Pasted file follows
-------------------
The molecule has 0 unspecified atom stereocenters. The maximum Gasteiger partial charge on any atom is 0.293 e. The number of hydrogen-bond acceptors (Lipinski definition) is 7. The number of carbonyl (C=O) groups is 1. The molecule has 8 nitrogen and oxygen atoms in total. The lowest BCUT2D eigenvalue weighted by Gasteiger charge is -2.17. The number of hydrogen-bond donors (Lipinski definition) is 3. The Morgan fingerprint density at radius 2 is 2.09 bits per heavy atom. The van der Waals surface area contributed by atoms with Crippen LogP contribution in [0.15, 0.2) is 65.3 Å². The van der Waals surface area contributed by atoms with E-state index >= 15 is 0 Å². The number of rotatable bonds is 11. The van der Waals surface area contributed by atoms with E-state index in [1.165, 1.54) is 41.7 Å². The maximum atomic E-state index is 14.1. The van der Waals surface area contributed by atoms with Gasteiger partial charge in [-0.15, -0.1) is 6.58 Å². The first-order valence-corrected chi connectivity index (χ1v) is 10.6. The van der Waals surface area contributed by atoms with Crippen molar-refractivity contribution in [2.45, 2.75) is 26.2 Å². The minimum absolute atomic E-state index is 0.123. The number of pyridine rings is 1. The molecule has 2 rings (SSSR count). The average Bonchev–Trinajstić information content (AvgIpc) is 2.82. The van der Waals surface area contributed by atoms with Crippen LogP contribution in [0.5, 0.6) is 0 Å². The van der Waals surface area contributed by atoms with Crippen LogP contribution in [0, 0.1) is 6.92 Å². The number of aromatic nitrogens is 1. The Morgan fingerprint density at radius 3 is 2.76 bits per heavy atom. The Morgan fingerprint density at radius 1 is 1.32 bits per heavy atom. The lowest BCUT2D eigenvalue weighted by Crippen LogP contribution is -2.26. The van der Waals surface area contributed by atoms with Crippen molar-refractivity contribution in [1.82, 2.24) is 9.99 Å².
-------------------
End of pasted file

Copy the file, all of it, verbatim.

The molecule has 0 unspecified atom stereocenters. The maximum Gasteiger partial charge on any atom is 0.293 e. The number of hydrogen-bond acceptors (Lipinski definition) is 7. The number of carbonyl (C=O) groups is 1. The molecule has 8 nitrogen and oxygen atoms in total. The lowest BCUT2D eigenvalue weighted by Gasteiger charge is -2.17. The number of hydrogen-bond donors (Lipinski definition) is 3. The Morgan fingerprint density at radius 2 is 2.09 bits per heavy atom. The van der Waals surface area contributed by atoms with Crippen LogP contribution in [0.15, 0.2) is 65.3 Å². The van der Waals surface area contributed by atoms with E-state index >= 15 is 0 Å². The number of rotatable bonds is 11. The van der Waals surface area contributed by atoms with E-state index in [1.165, 1.54) is 41.7 Å². The maximum atomic E-state index is 14.1. The van der Waals surface area contributed by atoms with Gasteiger partial charge in [-0.15, -0.1) is 6.58 Å². The first-order valence-corrected chi connectivity index (χ1v) is 10.6. The van der Waals surface area contributed by atoms with Crippen molar-refractivity contribution in [2.45, 2.75) is 26.2 Å². The minimum absolute atomic E-state index is 0.123. The number of pyridine rings is 1. The molecule has 2 rings (SSSR count). The average Bonchev–Trinajstić information content (AvgIpc) is 2.82. The van der Waals surface area contributed by atoms with Crippen LogP contribution in [0.5, 0.6) is 0 Å². The van der Waals surface area contributed by atoms with Crippen LogP contribution in [0, 0.1) is 6.92 Å². The number of aromatic nitrogens is 1. The Morgan fingerprint density at radius 3 is 2.76 bits per heavy atom. The Morgan fingerprint density at radius 1 is 1.32 bits per heavy atom. The lowest BCUT2D eigenvalue weighted by Crippen LogP contribution is -2.26. The van der Waals surface area contributed by atoms with Crippen molar-refractivity contribution in [1.82, 2.24) is 9.99 Å².